Water well drillers WB&AD Morgan have produced a tailormade solution to the problem of dealing with the waste that arises from drilling boreholes in an environmentally friendly, efficient way. Built to their own specification, their innovative MC80 Mud Trailer system provides the answer to a long-standing problem.
The ‘arisings’ are a combination of drilling mud and suspended debris resulting from drilling operations. Containing and recovering fluids traditionally necessitated the use either of excavated settlement lagoons, or a series of skips to hold and allow settlement of the arisings, prior to recycling fluid down the drill string.
Both of these methods create problems:
An excavated lagoon needs a large area of ground. And when work is completed, this must be reinstated. Open lagoons raise health and safety concerns: they should not be deeper than a metre, with battered sides for ease of access should someone fall in.
An impervious liner is usually needed to prevent excessive leakage, and at the end of the project material must be excavated to remove the liner, enabling ground to return to its original condition. Creating a lagoon impacts upon space, and is expensive.
Using of a series of skips creates its own problems too—containers of sloppy waste that are difficult to manage and expensive to dispose of.
While the waste disposal industry can readily handle solids or liquids, a mixture of the two presents difficulties.
Neither lagoons nor skips utilise any mechanical action and are inefficient, and will not return adequately cleansed quantities of drilling fluid for boring operations.
Mobile mud cleaning
Over the summer of 2005, in conjunction with Lloyd Engineering, Morgans designed and constructed a unique mud cleaner. This is a self-contained mobile unit which allows the drill cuttings to be separated from the drilling fluids. Cuttings are disposed of directly to a skip, and the fluids recycled.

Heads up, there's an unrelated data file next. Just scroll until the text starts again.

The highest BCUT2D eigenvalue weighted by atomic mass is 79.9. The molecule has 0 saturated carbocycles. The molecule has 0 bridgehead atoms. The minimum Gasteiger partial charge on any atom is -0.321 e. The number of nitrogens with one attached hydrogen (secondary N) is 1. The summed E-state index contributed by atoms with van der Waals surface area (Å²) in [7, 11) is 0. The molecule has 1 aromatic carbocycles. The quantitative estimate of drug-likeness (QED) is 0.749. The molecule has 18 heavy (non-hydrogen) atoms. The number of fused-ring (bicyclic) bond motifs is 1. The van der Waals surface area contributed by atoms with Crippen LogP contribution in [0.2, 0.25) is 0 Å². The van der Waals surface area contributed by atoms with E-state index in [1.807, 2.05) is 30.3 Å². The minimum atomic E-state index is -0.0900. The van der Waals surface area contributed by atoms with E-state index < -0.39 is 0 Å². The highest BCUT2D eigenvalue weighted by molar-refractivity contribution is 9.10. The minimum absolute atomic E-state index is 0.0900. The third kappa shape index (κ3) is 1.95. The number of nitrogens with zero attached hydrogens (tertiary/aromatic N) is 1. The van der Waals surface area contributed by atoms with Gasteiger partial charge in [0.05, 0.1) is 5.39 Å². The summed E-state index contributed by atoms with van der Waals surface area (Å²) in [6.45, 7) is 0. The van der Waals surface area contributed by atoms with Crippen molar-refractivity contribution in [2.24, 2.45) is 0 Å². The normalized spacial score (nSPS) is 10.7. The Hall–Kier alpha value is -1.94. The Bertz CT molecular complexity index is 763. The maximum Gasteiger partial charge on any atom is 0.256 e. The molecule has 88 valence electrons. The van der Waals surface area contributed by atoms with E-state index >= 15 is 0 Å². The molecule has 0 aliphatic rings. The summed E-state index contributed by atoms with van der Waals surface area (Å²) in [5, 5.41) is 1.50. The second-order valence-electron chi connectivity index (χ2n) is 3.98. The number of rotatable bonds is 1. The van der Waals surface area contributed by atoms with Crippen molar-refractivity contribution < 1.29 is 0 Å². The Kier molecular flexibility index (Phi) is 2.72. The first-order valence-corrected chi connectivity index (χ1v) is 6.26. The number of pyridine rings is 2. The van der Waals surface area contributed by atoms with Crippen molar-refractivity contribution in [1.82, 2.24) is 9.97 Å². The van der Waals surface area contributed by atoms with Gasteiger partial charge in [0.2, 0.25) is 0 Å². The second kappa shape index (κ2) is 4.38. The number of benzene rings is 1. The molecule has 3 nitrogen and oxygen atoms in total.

Mounted on a 14-metre long trailer, the unit is based around a highly efficient PSD MC80, so the need to specially install mud cleaning equipment on each site is eliminated.
The MC80 is a high performance mud cleaner employing a double deck screening system, mounted on a hollow section steel frame with underflow tank and mud feed chute.
Mechanical particle recovery
Larger particles such as gravels and coarse sands are removed first using a Rigtech VSM 300 fifth-generation shaker. This is a high performance, linear motion and double motor shaker with inverter speed control. In the top deck pre-tensioned screens, usually 10 to 30 mesh and held in place by pneumatic bladders.
Fine particles are removed at the lower deck, which uses four pre-tension stainless steel fine 84 to 250 mesh screens with pneumatic clamping for ease of use.
Screens in both sections vibrate, with oscillation rates controlled by the operator via the inverter speed control.
Fluids are passed through a Sveldala 100 x 75 centrifugal hydrocyclone feed with a 22kw motor, and four 5-inch hydrocyclones which help recover more waste.
Fluid ready to return to the drilling rig is transferred from the MC80 to the holding tank via a high volume (100m3/hr) 6m head CD100M 5.5kw horizontal end suction pump. This is powered by a super-silenced JS88k 88kw generator mounted at the front of the trailer, which also powers shaker motors and pumps.
Finally, fluids are pumped to a 20 cubic metre holding-and-settlement tank fitted with three internal weirs/baffles which progressively reduce the velocity of flow, allowing remaining fine residual material to settle.
Cleaned fluids are returned to the drill rig via a diesel-driven CL100 horizontal end-suction pump. This is powered by a direct-coupled diesel Perkins 84kw 1104C-44TA engine. This has distinct advantages—an electrically driven unit would have required a much larger and heavier larger generator with a loss of fuel efficiency.
The main tank itself is easily cleaned, and incorporates removable side panels. A high pressure jetting system is coupled to a 1500 psi Triplex Bean pump. This pump can also be used for cleaning purposes, mixing polymer or bentonite muds, and grouting or deep hole drilling if required.
Safety issues paramount
The health and safety of operatives has been a major consideration throughout the design. For example rather than using open ladders, stairs with handrails are incorporated wherever possible.
The top working area has collapsible hand rails that fold away for transportation. Generated power on board also provides lighting to illuminate the entire working area, rather than just the trailer.
Technology benefits customers
Says WB&AD Morgan’s Brian Morgan: ‘The technology is working extremely well, and there is a considerable benefit to our customers: we can set up rapidly, and leave a site clean. Disposal costs for drilling waste and fluids are minimised, these are now separated into a fluid with a very low level of suspended solids, and a dry waste.’